LV Insights

Decoding the ‘Great Deal’

- Paras Malhotra, Director, LetsVenture

For me the defining trend in 2019 was the increased participation of angels in larger rounds (Series A) as well as co-investments with VCs in early stage deals. India’s angels came into their own – confident & raring to go – as they saw large upsides in their portfolio startups. For instance, on LV itself we saw angels hits deal of up to 22x on their 2019 investments and up to 73x on earlier vintages. This re-emphasised that for angel investments to grow, the biggest movers will always be capital and value.

deal size

There is also an expectation change in the ecosystem; we moved from one that chased growth at all costs to one that’s putting a premium on sensible growth. Thus valuations at seed have stayed almost the same but at Series A valuations have increased. Series A rounds have also become larger given that a lot of marquee VCs are now focusing on seed/angel deal, Sequoia’s Surge programme is one notable example.

There was also no dearth of early stage capital for ‘repeat founders’ as they took on large market opportunities fortified by their experience and network of talent. Similarly, at the later stages massive pools of capital are being mobilised for the top-2 winners in a ‘winner- takes-all market’.

But there are a couple of risks that might hit sentiment in 2020. One, deep corrections in the stock prices of tech companies post their IPOs in the US. Since most of the capital getting invested in India still comes from the US, that correction might trickle down to India.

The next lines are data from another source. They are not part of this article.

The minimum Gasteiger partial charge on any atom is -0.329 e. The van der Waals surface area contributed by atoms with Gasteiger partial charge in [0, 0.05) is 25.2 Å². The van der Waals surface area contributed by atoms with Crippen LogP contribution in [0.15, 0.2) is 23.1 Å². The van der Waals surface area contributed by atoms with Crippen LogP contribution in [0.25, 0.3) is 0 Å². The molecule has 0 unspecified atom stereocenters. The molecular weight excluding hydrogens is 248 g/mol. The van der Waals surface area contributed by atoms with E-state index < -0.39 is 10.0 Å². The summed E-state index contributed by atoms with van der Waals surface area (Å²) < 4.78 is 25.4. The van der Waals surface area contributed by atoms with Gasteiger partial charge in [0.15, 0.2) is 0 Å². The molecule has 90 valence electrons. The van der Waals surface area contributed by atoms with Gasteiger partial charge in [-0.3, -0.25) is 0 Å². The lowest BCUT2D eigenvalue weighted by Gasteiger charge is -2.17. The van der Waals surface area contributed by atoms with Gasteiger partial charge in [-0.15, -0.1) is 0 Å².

The other risk is our domestic market slowing down leading to low paying capacities in mass markets; this will in turn not justify the relatively high customer acquisition costs. The continued cashbacks and discounting to keep customers engaged might finally become too expensive to fund.

Having said this, the biggest mover in the angel space will always be getting an allocation into seemingly great deals. What are ‘great deals’? We’ve seen that angels are categorising ‘great deals’ into two buckets:

  • New untested concepts. For example, a 3D printed satellite carrier! This almost million dollar deal closed in 36 hours on our platform
  • Businesses with a high rate of growth backed by a good team that can execute

We are seeing this play out in both the fintech and edtech space where the assumption is that India has crossed the internet adoption threshold and hereon companies in these sectors will grow very fast.

  • With the credit crunch in India, fintech, especially neo banks with community plays are finding favour
  • In education as there are a lot of massive target segments, various product delivery channels and monetisation models can be tried

And finally, B2B startups are starting to have their moment in the sun; perhaps on positive cues from the US IPO market where unicorn B2B startups have had a much better showing than their consumer counterparts. Indian SaaS startups targeting US markets (especially SMBs) are being seen as great investments primarily because of the cost-advantage in early stages. In India we are seeing large Indian businesses starting to pay for digitisation & verticalized SaaS startups are seeing a large domestic market opening up too.

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